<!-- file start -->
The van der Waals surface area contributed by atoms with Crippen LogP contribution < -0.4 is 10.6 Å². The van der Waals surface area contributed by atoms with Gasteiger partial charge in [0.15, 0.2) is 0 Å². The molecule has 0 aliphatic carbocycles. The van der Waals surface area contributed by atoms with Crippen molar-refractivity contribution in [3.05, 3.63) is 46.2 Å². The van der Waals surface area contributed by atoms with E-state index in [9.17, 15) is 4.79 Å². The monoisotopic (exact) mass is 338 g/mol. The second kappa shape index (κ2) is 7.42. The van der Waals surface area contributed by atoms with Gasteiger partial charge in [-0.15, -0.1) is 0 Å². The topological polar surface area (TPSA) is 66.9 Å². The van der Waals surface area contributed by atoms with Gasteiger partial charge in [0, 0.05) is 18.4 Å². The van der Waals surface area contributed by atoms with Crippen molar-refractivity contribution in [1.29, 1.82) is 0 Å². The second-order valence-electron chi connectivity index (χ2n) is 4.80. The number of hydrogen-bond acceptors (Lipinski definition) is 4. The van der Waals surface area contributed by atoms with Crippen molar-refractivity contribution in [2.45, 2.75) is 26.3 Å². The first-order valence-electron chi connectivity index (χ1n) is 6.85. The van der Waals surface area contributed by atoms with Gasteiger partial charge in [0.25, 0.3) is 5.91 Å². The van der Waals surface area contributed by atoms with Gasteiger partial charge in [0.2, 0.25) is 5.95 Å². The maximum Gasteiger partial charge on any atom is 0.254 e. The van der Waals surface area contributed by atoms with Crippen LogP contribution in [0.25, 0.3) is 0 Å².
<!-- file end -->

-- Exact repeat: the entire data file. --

The van der Waals surface area contributed by atoms with Crippen LogP contribution < -0.4 is 10.6 Å². The van der Waals surface area contributed by atoms with Gasteiger partial charge in [0.15, 0.2) is 0 Å². The molecule has 0 aliphatic carbocycles. The van der Waals surface area contributed by atoms with Crippen molar-refractivity contribution in [3.05, 3.63) is 46.2 Å². The van der Waals surface area contributed by atoms with E-state index in [9.17, 15) is 4.79 Å². The monoisotopic (exact) mass is 338 g/mol. The second kappa shape index (κ2) is 7.42. The van der Waals surface area contributed by atoms with Gasteiger partial charge in [-0.15, -0.1) is 0 Å². The topological polar surface area (TPSA) is 66.9 Å². The van der Waals surface area contributed by atoms with Gasteiger partial charge in [0, 0.05) is 18.4 Å². The van der Waals surface area contributed by atoms with Crippen molar-refractivity contribution in [1.29, 1.82) is 0 Å². The second-order valence-electron chi connectivity index (χ2n) is 4.80. The number of hydrogen-bond acceptors (Lipinski definition) is 4. The van der Waals surface area contributed by atoms with Crippen molar-refractivity contribution in [2.45, 2.75) is 26.3 Å². The first-order valence-electron chi connectivity index (χ1n) is 6.85. The van der Waals surface area contributed by atoms with Gasteiger partial charge in [0.25, 0.3) is 5.91 Å². The van der Waals surface area contributed by atoms with Gasteiger partial charge in [0.2, 0.25) is 5.95 Å². The maximum Gasteiger partial charge on any atom is 0.254 e. The van der Waals surface area contributed by atoms with Crippen LogP contribution in [0.25, 0.3) is 0 Å².